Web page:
ISP helping pilot new math, technology curriculum in St. Louis schools

It’s mid-afternoon at Walbridge Elementary School and the hallways are buzzing. Literally. Electronic buzzer sounds spill out of classrooms as students work on circuitry projects.

Jaime Gilligan, with Washington University’s Institute for School Partnership (ISP), is touring the school with principal Mildred Moore. Walbridge is one of several schools in the St. Louis Public School District that are piloting a new STEM (Science, Technology, Engineering and Math) curriculum and teacher training program called mySci Do. It’s modeled on mySci’s distribution protocol and was designed to apply those methods to technology education.  It’s funded by a grant from the Monsanto Fund, and developed by the ISP, Maryville University School of Education, The Little Bit Foundation and The Disruption Department.

Change is hard, and implementing a new curriculum at Walbridge was no exception. Therefore initial reservations about how to facilitate makerspace learning in a classroom,but the teachers quickly adapted, says Moore. Once they saw the kits and accompanying lesson plans they were fully onboard.

“The kits enhanced the learning experience by giving students the opportunity to play with a purpose,” she explains. “They were able to think like engineers by using critical thinking skills to solve real-world problems.”

mySci Do is coordinated by the joint efforts of the ISP and The Little Bit Foundation – an organization that provides basic needs to more than 9,000 students in 31 of the poorest schools in the St. Louis area.The schools receive a kit of maker materials and curriculum, introducing them to robotics and constructivist learning. The teachers are trained by the ISP and Little Bit personnel.

Welcome to science in the real-world

Sitting on the floor, several fifth-grade girls work in pairs, they pass a glue gun between them. They’re keenly focused on the task at hand – an invention challenge that involves identifying a problem facing them or their community and prototyping a solution using circuitry sets of power buzzers, motors and lights. Paper cups and strands of masking tape, foil and pipettes are scattered around them.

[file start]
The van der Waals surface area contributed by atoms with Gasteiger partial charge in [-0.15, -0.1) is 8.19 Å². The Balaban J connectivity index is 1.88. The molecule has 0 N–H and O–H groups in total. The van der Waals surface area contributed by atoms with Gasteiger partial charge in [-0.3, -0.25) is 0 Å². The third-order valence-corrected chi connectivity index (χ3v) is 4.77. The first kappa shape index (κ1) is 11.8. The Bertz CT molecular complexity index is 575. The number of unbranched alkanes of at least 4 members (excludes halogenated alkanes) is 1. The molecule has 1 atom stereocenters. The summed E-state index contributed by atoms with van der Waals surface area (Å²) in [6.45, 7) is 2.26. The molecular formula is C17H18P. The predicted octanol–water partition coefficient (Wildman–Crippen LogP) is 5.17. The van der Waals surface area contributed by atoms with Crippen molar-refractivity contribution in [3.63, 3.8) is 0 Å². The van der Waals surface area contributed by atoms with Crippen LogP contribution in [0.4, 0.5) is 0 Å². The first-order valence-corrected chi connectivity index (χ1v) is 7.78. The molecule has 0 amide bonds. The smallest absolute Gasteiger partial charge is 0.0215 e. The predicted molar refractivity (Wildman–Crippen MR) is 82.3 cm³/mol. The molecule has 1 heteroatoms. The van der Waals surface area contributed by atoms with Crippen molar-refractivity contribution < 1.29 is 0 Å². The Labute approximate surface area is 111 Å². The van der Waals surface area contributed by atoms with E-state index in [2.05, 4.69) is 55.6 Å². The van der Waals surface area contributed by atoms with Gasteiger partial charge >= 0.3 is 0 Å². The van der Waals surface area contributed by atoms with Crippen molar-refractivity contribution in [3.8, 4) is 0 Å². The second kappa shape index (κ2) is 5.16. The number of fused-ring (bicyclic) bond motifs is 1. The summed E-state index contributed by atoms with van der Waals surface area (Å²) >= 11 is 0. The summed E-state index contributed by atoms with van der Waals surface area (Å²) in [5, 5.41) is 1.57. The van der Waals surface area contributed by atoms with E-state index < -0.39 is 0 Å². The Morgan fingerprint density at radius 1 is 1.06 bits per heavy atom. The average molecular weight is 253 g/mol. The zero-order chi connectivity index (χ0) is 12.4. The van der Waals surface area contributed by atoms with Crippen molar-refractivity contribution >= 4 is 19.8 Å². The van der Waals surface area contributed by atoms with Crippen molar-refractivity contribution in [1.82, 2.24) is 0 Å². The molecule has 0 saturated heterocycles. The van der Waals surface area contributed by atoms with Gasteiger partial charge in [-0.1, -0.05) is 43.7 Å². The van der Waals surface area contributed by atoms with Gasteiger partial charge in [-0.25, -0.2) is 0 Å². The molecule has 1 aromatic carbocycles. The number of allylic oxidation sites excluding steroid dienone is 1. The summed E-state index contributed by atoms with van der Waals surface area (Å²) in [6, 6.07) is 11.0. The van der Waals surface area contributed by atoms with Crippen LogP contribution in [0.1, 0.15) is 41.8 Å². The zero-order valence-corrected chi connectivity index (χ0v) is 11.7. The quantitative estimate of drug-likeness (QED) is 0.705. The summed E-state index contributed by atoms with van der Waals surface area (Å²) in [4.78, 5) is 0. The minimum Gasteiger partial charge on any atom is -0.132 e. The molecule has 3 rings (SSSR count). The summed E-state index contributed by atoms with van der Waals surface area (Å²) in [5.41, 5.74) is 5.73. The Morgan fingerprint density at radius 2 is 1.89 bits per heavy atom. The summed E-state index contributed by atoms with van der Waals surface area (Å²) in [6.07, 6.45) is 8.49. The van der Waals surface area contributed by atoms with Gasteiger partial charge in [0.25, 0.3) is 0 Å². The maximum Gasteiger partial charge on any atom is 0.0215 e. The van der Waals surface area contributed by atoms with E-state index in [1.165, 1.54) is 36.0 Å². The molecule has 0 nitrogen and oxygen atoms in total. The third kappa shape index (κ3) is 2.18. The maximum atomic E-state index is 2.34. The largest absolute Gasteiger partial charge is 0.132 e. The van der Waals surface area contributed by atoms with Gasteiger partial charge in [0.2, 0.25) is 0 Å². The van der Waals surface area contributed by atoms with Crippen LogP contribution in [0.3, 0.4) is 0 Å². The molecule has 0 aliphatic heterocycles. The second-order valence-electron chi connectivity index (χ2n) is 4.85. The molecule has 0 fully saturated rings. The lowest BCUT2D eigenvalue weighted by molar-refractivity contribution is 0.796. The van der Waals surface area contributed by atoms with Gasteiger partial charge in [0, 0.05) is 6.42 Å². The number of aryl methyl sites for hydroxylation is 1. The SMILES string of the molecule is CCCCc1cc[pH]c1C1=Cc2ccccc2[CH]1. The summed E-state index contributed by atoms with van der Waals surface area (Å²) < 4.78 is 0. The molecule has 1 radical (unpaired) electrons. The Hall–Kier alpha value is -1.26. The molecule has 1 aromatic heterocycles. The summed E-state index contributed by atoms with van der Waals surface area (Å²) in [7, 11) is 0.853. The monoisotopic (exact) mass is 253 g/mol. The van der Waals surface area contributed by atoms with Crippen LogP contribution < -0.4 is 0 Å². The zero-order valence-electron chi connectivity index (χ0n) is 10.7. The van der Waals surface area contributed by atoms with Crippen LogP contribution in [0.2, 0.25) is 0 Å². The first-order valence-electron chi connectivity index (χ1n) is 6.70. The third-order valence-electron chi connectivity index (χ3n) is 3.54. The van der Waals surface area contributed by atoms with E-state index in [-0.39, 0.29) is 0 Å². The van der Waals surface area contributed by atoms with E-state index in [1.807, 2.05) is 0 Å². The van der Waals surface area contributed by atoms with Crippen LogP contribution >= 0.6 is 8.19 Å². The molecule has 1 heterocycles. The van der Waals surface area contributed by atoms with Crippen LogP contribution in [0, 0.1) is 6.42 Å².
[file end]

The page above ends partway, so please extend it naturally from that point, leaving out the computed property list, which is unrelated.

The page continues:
“The iterative design process that they are using here is a critical skill that can be applied in all kinds of scenarios,” Gilligan says.“ They’re practicing empathy, defining a problem, ideating multiple solutions, prototyping an option, testing their prototype and giving and receiving feedback which informs their revisions.”

On this day, Gilligan and Moore also visit with students in kindergarten and second-grade.

Down a long hallway stands a ladder surrounded by red paper. Dozens of second-graders mill out of their classroom and sit in front of the display. They carry precious cargo – their egg drop designs. They were challenged to design a contraption using various materials to protect a raw egg from a high fall, inspired by the book Egg Drop by Mini Grey.

The air is buzzing with excitement.  Hands fly up in the air for a turn to drop their egg contraption. Slowly and carefully the students climb to the top of the ladder. At the top they pause. The egg design hangs in the air. Will it? Won’t it?

Quickly the egg drops to the tarp below. Splat! Yellow yolk drains from the broken design. The next student takes his place on top of the ladder and quickly drops his egg. Will it? Won’t it? Carefully he reaches for his egg design and ever so gently peels back the top. Success! His egg is intact. Triumphantly, he holds it up in front of him to show his classmates.  Each of his classmates records their observation on a chart for the class to discuss later.

Standing in the doorway behind him, principal Moore beams.

“The excitement of the students and teachers grew each week as they became more involved in the design phase of the lessons,” she says. “Teachers became very proud of the students’ designs and began to invite others in to see the designs and listen to the students explain their work.”

Bring innovative learning experiences to students

For this pilot year, mySci Do was only offered to schools served by The Little Bit Foundation. The goal was to bring innovative learning experiences to students who may not otherwise have the opportunity to learn, build and share 21st century innovations

Moore says the support the students receive from the Little Bit Foundation is extraordinary. The Foundation provides free uniforms, shoes, coats and toiletries to students to ensure they are properly dressed. The students are able to maintain a positive self-esteem by being able to wear the same clothing (uniforms) as their same age peers.

So what prompted Little Bit to partner with the ISP to bring the mySci Do experience to their schools? That’s an easy answer for Little Bit program coordinator Dana Swanson to answer. She says mySci Do is a wonderful complement to its programming.

“We work to remove barriers to children succeeding in school and with mySci Do we are offering students programming that lets them get excited about the possibilities of their future. All of this goes hand in hand to help empower students and allow them to work towards their full potential.”

Little Bit program manager Ashley Gill says there’s a compelling need in our region for a program like mySci Do – which creates equitable access to 21st century, hands-on STEM experiences.

“Science and math are two subjects that are fairly daunting to students, and even adults. mySci Do strips away some of those intimidating thoughts in a fun, creative way and encourages kids to be creative and engage with the world around them in a different way than with just worksheets and textbooks.”